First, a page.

The nation's latest attempt at expanding sports betting beyond Nevada's borders hasn't gotten off to quite the start it may have hoped for.
Favorites in the NFL went 8-3-1 this Sunday, including 5-0-1 in the 1 PM games, and put a hurting on bookies in Delaware and everywhere else in the world they take bets on American football. In the sports gambling world, bettors love favorites, especially the popular, media-saturated teams. When those teams win en masse, as they did this Sunday, bettors celebrate and bookies cringe and slink off to lick their wounds until the next Sunday. This past week was one of those rare occasions when Joe Public just couldn't lose a bet, and Delaware sports books got creamed.
The big winning day by bettors triggered a "shutdown clause" in the Delaware sportsbook's software that froze payouts to bettors. Tickets weren't paid until after 1 PM Monday - a full 24 hours after Sunday's first kickoff. While this was only the first major glitch to befall Delaware's new endeavor, the confusion still left plenty of irate bettors at the ticket windows.
But despite the fact that all bettors were eventually paid, the upshot of all this is that the Delaware Sports Lottery lost money last weekend, and a good deal of it. It not just lost to the bettors, but also had to pay salaries, utilities, and the NFL Sunday Ticket subscriptions to watch the state coffers trickle out into the hands of the unwashed masses as favorite upon favorite rolled to lopsided victory.
Not that a loss at the ticket window is all that shocking - this is, after all, gambling. Even Joe Public has a winning week once in awhile, and reports have Vegas losing millions on last weekend's NFL slate. This season has not been particularly kind to bookies, legal or not, with favorites covering the spread in an unusually high 55% of games - typically underdogs are the ones above the 50% mark, making most bookies plenty happy. But not so far this season, and not in Delaware.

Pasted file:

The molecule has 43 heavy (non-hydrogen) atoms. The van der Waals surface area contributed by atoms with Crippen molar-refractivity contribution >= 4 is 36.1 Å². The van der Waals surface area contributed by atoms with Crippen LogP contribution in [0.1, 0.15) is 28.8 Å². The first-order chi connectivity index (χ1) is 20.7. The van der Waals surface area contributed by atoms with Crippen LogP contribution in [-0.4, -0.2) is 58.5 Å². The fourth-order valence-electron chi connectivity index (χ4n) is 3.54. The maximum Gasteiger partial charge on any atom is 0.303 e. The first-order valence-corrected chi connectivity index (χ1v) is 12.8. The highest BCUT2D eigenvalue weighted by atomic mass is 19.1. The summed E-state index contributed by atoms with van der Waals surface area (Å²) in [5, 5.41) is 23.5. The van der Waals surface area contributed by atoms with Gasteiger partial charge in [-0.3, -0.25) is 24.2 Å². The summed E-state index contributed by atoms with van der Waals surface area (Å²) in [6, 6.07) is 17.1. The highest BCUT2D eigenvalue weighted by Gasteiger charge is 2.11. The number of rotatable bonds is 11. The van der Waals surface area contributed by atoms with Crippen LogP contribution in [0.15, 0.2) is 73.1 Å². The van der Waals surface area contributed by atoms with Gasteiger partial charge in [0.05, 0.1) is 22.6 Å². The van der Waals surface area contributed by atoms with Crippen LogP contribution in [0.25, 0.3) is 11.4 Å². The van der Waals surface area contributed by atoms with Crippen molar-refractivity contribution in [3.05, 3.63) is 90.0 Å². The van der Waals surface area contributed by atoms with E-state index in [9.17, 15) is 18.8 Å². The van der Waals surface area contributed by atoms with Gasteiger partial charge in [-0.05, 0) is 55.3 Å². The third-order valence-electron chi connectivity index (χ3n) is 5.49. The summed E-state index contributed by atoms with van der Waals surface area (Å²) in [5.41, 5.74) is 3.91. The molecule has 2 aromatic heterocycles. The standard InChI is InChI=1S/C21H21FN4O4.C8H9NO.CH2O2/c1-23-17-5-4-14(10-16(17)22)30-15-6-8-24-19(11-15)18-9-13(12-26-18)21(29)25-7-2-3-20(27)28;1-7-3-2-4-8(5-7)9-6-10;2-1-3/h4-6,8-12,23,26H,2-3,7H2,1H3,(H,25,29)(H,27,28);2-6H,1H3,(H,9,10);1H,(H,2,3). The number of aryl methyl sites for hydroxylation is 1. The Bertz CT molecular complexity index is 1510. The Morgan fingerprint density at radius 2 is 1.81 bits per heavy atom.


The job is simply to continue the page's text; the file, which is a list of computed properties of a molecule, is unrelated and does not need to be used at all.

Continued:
Delaware officials have publicly crowed about their increase in handle each week, and about the fact that they profited an average of nearly $60,000 per week in September. They're on-track to boost the state coffers by the extra $500,000 that was estimated before the season (revised substantially downward when a federal judge scuttled Delaware's attempt to offer more than NFL parlays). Or at least they were on track.
But even before this past weekend's beating, Delaware's figures wouldn't seem to make a strong case for the feasibility of state-run sportsbooks. A look into the reported Week Six gambling numbers shows that Delaware has more to worry about than software glitches.
Officials reported a total handle of about $586,000 from over 38,000 players. Quick division shows that comes out to about $15 per player. Not exactly a bunch of high rollers coming through the door.
Let's make the fairly safe assumption that most of these players are squares looking to throw away their money and we can give the house a generous 15% hold. The house share - about two and a quarter per player.
Subtract the overhead -- the TV's, ticket writers and staff salaries, electricity, computers -- and there's not much left to take home. Hope they're not giving out too many drink comps at those ticket windows.
And that's when things go according to plan and the bettors lose. This weekend was quite different. The "shutdown" of the casino software gives us an idea of the magnitude of Delaware's loss last week.
The casino software shutdown is tripped when the state's payout is twice the amount wagered plus $100,000, a safeguard to limit house losses. The previous week saw a reported handle of nearly $600,000, which implies Delaware is in the hole for at least $700,000 after this weekend.
Do the math - that's going to take 12 weeks worth of the September weekly average to make back. Hitting that $500,000 estimate for yearly profit is starting to look quite tricky for the Delaware sports books. Nearly halfway through the season, Delaware is in the ballpark of $300,000 in the red according to reported numbers, not exactly what might be called a successful trial run of East Coast sports betting.
As is, we have in Delaware a tepid system that has run into a rare streak of bad luck. Considering the scant profits and political firestorm surrounding gambling, it's hard to see how the Delaware casinos can continue to survive unless they expand to other sports, something that is out of reach unless legislative change happens on the federal level. And the temptation for other states to follow Delaware's lead into the bookie business should be quite diminished at this point.
Under the present circumstances, sports betting looks to have a very short lifespan on the East Coast.
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